Specialized and rarely cross-functional. As Platforms solve technology problems, it rarely makes sense for cross-functional teams to do so. A Platform team typically worked on one domain or stack. Most teams would only have engineers of a certain stack. Later on, some platform teams started to work with Technical Product Managers (TPMs) or product managers, but this was rarely the case early on.
Customers are engineering teams and are internal (usually). Most customers for a platform team are engineers of other program teams or, in rare cases, people from the business side also using the platform. This was also why lots of platform teams could just consist of engineers. Some – though fewer – platform teams might serve external engineering customers directly, such as a team shipping a development SDK.
Consumed by multiple “verticals” (Programs or Platforms). Each Platform would have multiple customers. This was also a requirement for a Platform team to own any functionality. If a service or functionality would only be used by one Program, that Program should own it, not a Platform.
As my organization grew within Uber, I spun out platform teams, creating the Payments Web Platform and the Payments Mobile Platform teams. These teams owned the payments building blocks that other teams across Uber could use to quickly ship web or mobile payments capabilities.
Creating a platform team tends to be a challenge for many engineering leaders, myself included. Securing headcount is rarely trivial, staffing the team from the start can be tricky, and defining what success looks like is less straightforward than with Program teams.
If you are building a platform team, as a subscriber, you have access to 🔒 this platform narrative document that I used when making a business case to create a new platform team.
Shared Program/Platform Characteristics
While programs and platform teams solved different needs, they both shared several attributes:
Single manager for all engineers. Every engineer on the team – regardless of their stack or specialization – reported to the same engineering manager, who headed up the team. The engineering team was one tightly coupled unit.
You build it, you own it. Whatever a team built, they owned the quality, the oncall, and ensuring things operated. This meant both Platforms and Programs typically had oncalls. There were very rare exceptions to this.
The same quality bar. Regardless of which team you were on, the quality bar was the same. Your code was expected to be tested and the functionality monitored. Some might be surprised to learn that Platform teams ran their own monitoring and alerting on the metrics they owned. Platform teams would add telemetry to almost everything they did and usually knew when their system had an issue before customers did. For example, the Developer Experience team would get alerted for issues with the Continuous Integration (CI) service and could start to investigate well before an engineer would report the same issue.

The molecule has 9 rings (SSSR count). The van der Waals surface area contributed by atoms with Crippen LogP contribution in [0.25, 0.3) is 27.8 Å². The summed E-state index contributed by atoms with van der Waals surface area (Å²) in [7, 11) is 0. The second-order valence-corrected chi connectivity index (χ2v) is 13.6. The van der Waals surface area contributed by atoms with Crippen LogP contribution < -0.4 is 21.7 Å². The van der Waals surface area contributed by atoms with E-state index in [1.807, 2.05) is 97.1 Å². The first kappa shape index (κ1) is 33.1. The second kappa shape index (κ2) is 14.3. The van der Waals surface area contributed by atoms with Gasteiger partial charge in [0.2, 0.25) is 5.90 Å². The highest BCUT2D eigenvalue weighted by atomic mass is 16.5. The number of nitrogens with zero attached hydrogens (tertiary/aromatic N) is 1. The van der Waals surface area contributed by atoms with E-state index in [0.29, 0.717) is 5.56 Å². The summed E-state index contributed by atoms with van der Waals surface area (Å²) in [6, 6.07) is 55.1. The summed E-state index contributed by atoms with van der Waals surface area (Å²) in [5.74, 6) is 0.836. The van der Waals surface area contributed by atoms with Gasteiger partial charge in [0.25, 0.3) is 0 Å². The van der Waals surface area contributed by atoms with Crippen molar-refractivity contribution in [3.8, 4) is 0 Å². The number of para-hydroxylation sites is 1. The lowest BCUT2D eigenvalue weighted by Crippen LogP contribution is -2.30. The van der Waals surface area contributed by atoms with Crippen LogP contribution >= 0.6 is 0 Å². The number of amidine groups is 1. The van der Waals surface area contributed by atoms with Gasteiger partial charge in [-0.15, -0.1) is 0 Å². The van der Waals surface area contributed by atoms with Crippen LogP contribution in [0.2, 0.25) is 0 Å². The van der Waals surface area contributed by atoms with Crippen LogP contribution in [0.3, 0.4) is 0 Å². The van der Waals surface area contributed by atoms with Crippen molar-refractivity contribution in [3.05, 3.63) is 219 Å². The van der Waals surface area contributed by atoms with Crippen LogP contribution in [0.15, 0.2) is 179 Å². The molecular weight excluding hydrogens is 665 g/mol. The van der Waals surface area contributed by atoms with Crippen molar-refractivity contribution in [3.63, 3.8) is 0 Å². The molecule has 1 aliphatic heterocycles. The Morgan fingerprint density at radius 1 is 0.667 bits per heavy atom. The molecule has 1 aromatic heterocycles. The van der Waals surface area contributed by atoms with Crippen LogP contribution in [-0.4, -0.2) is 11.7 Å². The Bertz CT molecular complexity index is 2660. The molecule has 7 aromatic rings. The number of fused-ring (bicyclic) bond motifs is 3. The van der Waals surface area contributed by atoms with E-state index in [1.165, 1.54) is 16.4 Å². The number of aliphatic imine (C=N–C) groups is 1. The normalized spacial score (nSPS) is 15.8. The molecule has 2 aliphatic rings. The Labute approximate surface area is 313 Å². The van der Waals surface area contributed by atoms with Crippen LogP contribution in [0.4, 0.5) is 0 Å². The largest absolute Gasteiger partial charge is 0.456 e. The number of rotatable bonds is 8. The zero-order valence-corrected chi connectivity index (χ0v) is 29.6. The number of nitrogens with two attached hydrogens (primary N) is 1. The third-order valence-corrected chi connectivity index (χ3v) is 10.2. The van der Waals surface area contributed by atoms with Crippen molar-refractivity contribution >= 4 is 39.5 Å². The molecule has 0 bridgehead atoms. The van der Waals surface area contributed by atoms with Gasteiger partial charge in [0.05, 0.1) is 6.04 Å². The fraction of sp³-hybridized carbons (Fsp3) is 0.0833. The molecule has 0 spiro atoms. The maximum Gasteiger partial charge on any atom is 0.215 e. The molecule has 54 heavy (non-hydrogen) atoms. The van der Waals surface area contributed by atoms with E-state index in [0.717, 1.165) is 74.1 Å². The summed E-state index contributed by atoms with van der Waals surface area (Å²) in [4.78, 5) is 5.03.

No permission needed to build. You do not have to be a Platform to create new services, modules, or reusable components. Many platform pieces started with a Program team building it. This newly built platform piece would then either become a Platform team itself, or might be handed over to a Platform team operating in this domain to own.
Program teams splitting into further Programs and Platforms as they grew. As a natural consequence of the programs and platforms approach, as most program teams grew they tended to split into more programs, and some into platform teams. Platform teams tended to own shared functionality and responsibilities across programs. This “splitting” became a natural process in most parts of the organization.
All of these attributes are tied to team autonomy. Team autonomy together with engineering autonomy is something that innovative, “Silicon Valley-like” companies “get,” and which traditional companies often struggle to understand and grant.
Landing Teams on a Best-Effort Basis
Uber took a bold and decisive path in implementing this organizational change. They chose not to do a gradual, area-by-area change. Instead, leadership announced a date when all splits would happen, and teams would be set up as landing parties; a bit like how a landing party “beam down” in Star Trek from the USS Enterprise to a planet’s surface. Moving to Program and Platform teams happened at the same time as the company moved to its new Market Street headquarters in San Francisco, bundling the two changes together.
Uber decided to restructure ahead of having the sufficient number of people in place for all “landing parties” to be complete. What this meant was several teams were still operating as skeleton crews and were expected to catch up with hiring.
In my view, Uber was able to pull this restructuring move off for a few reasons. First, engineering leadership knew with high certainty that hiring would not be a problem based on both recruitment forecasts and the investment in recruitment. To make these kinds of expansion calls, speaking with recruitment – and getting their take on what it takes to hire certain targets – is a key step.